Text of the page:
I agree with Chi's statement that Metal Gear Solid is a technical achievement for Game Boy. Konami did an excellent job porting an elaborate 32-bit 3-D game down to an 8-bit portable system. With that said, I felt the game was far less compelling than Chi did. I would find myself putting the game down after a game session and later having to force myself to pick it up, only because I wanted to get my money's worth.
It's not because the game was not enjoyable. The Game Boy Color version actually extends the already sophisticated sneaking system to include hiding places in the environment, such as wheat fields and mud. The levels are more challenging due to more effective enemy placement and walking patterns. In this way the game surpasses the original Metal Gear Solid and introduces a number of new gameplay elements. The main fault of the game is the lack of an effective reward system. Sneaking is hard work, and if I was effectively stealthy, I should have had a great payoff for my effort.
In the PlayStation version, the boss fights were my favorite rewards. They were exciting points in the game that combined excellent cinematic storytelling and great gameplay. Due to technical limitations, the face-offs in the Game Boy version could not be as visually engaging as the previous version, but I found the boss battles to be rather boring, often playing like other 2-D bosses found in NES games. While each boss was somewhat developed through dialogue before (and especially after) their death blow, the showdown was often more anti-climactic than rewarding.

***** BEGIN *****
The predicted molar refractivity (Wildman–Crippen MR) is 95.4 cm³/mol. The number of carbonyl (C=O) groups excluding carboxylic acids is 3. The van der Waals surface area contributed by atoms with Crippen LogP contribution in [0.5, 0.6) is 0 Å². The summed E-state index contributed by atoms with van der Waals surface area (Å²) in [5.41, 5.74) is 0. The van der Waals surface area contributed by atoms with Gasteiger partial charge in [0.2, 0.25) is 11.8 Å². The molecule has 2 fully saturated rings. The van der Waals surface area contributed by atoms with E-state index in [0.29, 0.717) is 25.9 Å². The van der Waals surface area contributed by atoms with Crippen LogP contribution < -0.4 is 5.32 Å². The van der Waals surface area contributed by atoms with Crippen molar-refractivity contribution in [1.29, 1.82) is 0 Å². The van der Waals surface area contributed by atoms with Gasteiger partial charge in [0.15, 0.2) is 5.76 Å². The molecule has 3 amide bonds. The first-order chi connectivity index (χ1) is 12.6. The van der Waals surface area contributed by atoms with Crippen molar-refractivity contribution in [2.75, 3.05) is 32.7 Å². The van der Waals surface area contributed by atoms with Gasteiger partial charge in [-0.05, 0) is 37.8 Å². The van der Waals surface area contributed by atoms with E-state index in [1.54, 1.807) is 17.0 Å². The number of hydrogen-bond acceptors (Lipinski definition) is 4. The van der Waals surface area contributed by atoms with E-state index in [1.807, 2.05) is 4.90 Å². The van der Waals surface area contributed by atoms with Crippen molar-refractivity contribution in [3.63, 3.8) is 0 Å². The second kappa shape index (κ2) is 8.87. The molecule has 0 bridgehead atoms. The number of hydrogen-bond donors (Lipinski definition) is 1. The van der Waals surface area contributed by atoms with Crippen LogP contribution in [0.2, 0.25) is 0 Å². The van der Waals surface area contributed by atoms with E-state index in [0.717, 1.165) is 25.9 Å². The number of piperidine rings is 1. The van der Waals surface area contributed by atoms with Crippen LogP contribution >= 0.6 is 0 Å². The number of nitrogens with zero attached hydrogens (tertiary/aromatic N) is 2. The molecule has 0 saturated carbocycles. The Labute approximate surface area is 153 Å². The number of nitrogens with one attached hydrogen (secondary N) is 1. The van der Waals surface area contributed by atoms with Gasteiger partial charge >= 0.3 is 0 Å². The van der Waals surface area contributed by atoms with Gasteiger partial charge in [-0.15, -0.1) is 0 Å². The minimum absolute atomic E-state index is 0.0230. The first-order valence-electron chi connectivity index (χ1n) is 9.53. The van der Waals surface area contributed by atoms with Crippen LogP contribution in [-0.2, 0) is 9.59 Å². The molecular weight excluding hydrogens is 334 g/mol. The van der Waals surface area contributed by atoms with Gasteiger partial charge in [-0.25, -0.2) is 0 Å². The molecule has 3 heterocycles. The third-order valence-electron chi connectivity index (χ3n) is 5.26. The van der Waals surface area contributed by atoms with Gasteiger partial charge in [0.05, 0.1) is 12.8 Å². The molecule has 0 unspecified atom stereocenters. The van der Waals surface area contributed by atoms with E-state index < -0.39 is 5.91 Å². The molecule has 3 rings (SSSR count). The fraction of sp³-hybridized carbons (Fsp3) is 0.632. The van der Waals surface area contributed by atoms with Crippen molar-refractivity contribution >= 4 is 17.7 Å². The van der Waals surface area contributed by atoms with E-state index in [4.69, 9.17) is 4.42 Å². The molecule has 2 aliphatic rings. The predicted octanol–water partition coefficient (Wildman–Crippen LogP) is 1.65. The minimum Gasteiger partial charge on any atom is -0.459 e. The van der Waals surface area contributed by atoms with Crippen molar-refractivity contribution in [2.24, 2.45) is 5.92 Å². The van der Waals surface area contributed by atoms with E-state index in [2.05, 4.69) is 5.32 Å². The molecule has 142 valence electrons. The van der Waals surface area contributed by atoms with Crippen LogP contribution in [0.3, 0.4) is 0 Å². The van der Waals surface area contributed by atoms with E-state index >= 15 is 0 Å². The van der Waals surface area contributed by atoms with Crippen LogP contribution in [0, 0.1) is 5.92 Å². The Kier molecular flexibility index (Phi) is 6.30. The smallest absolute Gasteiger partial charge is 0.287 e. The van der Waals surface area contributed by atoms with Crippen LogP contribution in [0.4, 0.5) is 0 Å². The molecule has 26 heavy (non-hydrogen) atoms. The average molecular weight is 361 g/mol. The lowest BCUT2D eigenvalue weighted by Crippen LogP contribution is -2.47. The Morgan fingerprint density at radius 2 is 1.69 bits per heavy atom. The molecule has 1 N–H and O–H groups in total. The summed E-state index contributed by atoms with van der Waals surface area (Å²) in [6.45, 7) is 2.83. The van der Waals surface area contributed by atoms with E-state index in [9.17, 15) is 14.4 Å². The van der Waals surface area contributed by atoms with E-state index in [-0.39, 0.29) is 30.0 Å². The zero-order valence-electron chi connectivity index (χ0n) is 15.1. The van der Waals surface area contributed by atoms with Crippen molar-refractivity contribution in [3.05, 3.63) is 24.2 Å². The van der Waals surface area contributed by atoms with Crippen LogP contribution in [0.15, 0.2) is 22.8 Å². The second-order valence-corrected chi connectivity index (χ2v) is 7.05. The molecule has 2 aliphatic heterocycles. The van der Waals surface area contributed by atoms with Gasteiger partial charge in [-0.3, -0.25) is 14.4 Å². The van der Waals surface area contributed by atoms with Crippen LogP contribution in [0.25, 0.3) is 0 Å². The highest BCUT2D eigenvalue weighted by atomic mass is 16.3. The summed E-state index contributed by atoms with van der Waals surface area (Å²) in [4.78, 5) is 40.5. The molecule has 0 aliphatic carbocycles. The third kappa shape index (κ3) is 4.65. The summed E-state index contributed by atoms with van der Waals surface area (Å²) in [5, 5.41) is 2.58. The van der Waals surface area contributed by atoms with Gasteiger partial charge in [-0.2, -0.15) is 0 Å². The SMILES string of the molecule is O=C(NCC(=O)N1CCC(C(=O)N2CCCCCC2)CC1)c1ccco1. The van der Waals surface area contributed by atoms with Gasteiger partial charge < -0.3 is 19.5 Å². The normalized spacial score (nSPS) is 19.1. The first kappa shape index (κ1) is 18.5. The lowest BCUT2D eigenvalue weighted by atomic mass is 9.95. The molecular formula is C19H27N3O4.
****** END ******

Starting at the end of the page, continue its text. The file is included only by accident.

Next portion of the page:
One of the most effective rewards of any narrative game is reaching the next plot point, where the player discovers what happens next in the story. Metal Gear Solid delivers a far too familiar plot to engage fans of the series. The giant nuclear enabled robot, the love interest that disguises herself in the enemy base, and the geeky scientist rescue continually remind us that we've seen it all before. While some of the names and faces are different, the story feels like a big "been there, done that" throughout the proceedings.
Weapons and items are often great ways to keep people engaged—people love toys to play with in games. Metal Gear Solid acts as if weapons and ammo are great rewards, when really they're one of the most boring things about the game. The weapons are plain and uninteresting, and don't mesh well with the hidden in the darkness style of play (compared to the highly integrated weapons in a game like Thief). They feel like afterthoughts—included in the game so you can shoot the final bad guys with something. The items are worse. Most of them work like magic amulets that allow Snake to walk through a dangerous place without getting harmed. With the exception of the cardboard box, none of them directly assist Snake in sneaking around the enemy camp. They're boring because the game continually gave me ammo and weapons I didn't want or need, and items that didn't make the journey any more interesting.
Even though I had a difficult time playing through the game, it's hard to dislike Metal Gear Solid. Konami put a lot of effort and time in bringing the game to a handheld system, and threw in plenty of options to try to keep us from being bored. To be fair, while this game falls far below the heights that its predecessor achieved, it stands among the greatest games for the Game Boy.
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